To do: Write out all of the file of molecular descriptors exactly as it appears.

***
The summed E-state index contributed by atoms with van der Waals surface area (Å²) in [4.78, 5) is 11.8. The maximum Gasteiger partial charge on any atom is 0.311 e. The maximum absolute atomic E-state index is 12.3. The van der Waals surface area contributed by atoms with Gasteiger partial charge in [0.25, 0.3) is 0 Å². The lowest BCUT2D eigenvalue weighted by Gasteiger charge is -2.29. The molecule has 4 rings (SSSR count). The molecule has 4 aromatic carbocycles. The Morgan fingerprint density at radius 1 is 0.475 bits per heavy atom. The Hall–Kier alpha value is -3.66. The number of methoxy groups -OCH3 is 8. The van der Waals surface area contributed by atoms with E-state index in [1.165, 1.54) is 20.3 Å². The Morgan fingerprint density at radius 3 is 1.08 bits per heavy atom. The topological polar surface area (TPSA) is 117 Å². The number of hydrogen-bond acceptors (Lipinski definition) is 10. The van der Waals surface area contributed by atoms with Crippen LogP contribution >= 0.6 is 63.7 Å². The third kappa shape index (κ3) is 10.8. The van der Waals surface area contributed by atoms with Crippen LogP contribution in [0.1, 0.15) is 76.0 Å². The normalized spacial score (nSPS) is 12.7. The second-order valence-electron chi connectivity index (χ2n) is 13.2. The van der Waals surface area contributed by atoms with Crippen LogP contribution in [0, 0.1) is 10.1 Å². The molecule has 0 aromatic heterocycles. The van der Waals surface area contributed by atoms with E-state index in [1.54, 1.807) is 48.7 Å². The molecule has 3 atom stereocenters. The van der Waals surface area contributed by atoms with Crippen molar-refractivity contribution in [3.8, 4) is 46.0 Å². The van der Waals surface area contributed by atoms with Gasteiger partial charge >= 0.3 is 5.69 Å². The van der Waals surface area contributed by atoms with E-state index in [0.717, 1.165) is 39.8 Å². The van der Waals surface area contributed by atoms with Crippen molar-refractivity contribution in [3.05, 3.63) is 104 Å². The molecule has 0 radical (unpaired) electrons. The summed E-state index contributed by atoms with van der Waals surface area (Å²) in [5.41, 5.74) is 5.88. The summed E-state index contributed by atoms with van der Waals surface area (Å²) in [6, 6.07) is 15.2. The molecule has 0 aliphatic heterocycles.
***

The summed E-state index contributed by atoms with van der Waals surface area (Å²) in [4.78, 5) is 11.8. The maximum Gasteiger partial charge on any atom is 0.311 e. The maximum absolute atomic E-state index is 12.3. The van der Waals surface area contributed by atoms with Gasteiger partial charge in [0.25, 0.3) is 0 Å². The lowest BCUT2D eigenvalue weighted by Gasteiger charge is -2.29. The molecule has 4 rings (SSSR count). The molecule has 4 aromatic carbocycles. The Morgan fingerprint density at radius 1 is 0.475 bits per heavy atom. The Hall–Kier alpha value is -3.66. The number of methoxy groups -OCH3 is 8. The van der Waals surface area contributed by atoms with E-state index in [1.165, 1.54) is 20.3 Å². The Morgan fingerprint density at radius 3 is 1.08 bits per heavy atom. The topological polar surface area (TPSA) is 117 Å². The number of hydrogen-bond acceptors (Lipinski definition) is 10. The van der Waals surface area contributed by atoms with Crippen LogP contribution >= 0.6 is 63.7 Å². The third kappa shape index (κ3) is 10.8. The van der Waals surface area contributed by atoms with Crippen LogP contribution in [0.1, 0.15) is 76.0 Å². The normalized spacial score (nSPS) is 12.7. The second-order valence-electron chi connectivity index (χ2n) is 13.2. The van der Waals surface area contributed by atoms with Crippen LogP contribution in [0, 0.1) is 10.1 Å². The molecule has 0 aromatic heterocycles. The van der Waals surface area contributed by atoms with E-state index in [1.54, 1.807) is 48.7 Å². The molecule has 3 atom stereocenters. The van der Waals surface area contributed by atoms with Crippen molar-refractivity contribution in [3.8, 4) is 46.0 Å². The van der Waals surface area contributed by atoms with Gasteiger partial charge >= 0.3 is 5.69 Å². The van der Waals surface area contributed by atoms with E-state index in [0.717, 1.165) is 39.8 Å². The van der Waals surface area contributed by atoms with Crippen molar-refractivity contribution in [3.05, 3.63) is 104 Å². The molecule has 0 radical (unpaired) electrons. The summed E-state index contributed by atoms with van der Waals surface area (Å²) in [5.41, 5.74) is 5.88. The summed E-state index contributed by atoms with van der Waals surface area (Å²) in [6, 6.07) is 15.2. The molecule has 0 aliphatic heterocycles.